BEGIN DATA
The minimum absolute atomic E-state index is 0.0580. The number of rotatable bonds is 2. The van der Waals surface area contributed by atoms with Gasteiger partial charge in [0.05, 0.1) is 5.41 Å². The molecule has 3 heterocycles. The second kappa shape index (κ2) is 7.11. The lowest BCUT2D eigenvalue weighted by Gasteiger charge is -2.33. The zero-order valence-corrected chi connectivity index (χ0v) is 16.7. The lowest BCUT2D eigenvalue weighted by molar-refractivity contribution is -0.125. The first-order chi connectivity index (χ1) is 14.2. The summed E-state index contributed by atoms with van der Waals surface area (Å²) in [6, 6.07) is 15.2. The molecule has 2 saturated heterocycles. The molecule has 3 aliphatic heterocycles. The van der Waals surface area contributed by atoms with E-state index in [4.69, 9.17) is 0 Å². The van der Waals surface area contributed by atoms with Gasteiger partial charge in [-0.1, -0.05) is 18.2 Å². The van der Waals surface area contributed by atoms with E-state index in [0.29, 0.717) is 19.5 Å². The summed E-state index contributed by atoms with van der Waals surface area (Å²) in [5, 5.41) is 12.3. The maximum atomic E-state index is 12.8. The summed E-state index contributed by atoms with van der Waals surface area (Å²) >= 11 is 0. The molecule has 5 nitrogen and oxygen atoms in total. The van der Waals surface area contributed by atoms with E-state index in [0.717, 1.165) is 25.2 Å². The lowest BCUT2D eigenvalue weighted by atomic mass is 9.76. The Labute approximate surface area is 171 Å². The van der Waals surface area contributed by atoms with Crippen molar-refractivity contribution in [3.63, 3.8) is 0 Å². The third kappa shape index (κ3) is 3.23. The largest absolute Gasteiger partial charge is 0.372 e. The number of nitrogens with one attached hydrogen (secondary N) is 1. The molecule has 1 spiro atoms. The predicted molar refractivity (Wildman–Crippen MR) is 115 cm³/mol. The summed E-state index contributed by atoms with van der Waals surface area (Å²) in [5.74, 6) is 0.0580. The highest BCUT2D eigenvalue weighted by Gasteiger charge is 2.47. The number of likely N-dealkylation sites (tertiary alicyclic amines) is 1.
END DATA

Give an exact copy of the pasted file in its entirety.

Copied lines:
The minimum absolute atomic E-state index is 0.0580. The number of rotatable bonds is 2. The van der Waals surface area contributed by atoms with Gasteiger partial charge in [0.05, 0.1) is 5.41 Å². The molecule has 3 heterocycles. The second kappa shape index (κ2) is 7.11. The lowest BCUT2D eigenvalue weighted by Gasteiger charge is -2.33. The zero-order valence-corrected chi connectivity index (χ0v) is 16.7. The lowest BCUT2D eigenvalue weighted by molar-refractivity contribution is -0.125. The first-order chi connectivity index (χ1) is 14.2. The summed E-state index contributed by atoms with van der Waals surface area (Å²) in [6, 6.07) is 15.2. The molecule has 2 saturated heterocycles. The molecule has 3 aliphatic heterocycles. The van der Waals surface area contributed by atoms with E-state index in [4.69, 9.17) is 0 Å². The van der Waals surface area contributed by atoms with Gasteiger partial charge in [-0.1, -0.05) is 18.2 Å². The van der Waals surface area contributed by atoms with E-state index in [0.29, 0.717) is 19.5 Å². The summed E-state index contributed by atoms with van der Waals surface area (Å²) in [5, 5.41) is 12.3. The maximum atomic E-state index is 12.8. The summed E-state index contributed by atoms with van der Waals surface area (Å²) >= 11 is 0. The molecule has 5 nitrogen and oxygen atoms in total. The van der Waals surface area contributed by atoms with E-state index in [0.717, 1.165) is 25.2 Å². The lowest BCUT2D eigenvalue weighted by atomic mass is 9.76. The Labute approximate surface area is 171 Å². The van der Waals surface area contributed by atoms with Crippen molar-refractivity contribution in [3.63, 3.8) is 0 Å². The third kappa shape index (κ3) is 3.23. The largest absolute Gasteiger partial charge is 0.372 e. The number of nitrogens with one attached hydrogen (secondary N) is 1. The molecule has 1 spiro atoms. The predicted molar refractivity (Wildman–Crippen MR) is 115 cm³/mol. The summed E-state index contributed by atoms with van der Waals surface area (Å²) in [5.74, 6) is 0.0580. The highest BCUT2D eigenvalue weighted by Gasteiger charge is 2.47. The number of likely N-dealkylation sites (tertiary alicyclic amines) is 1.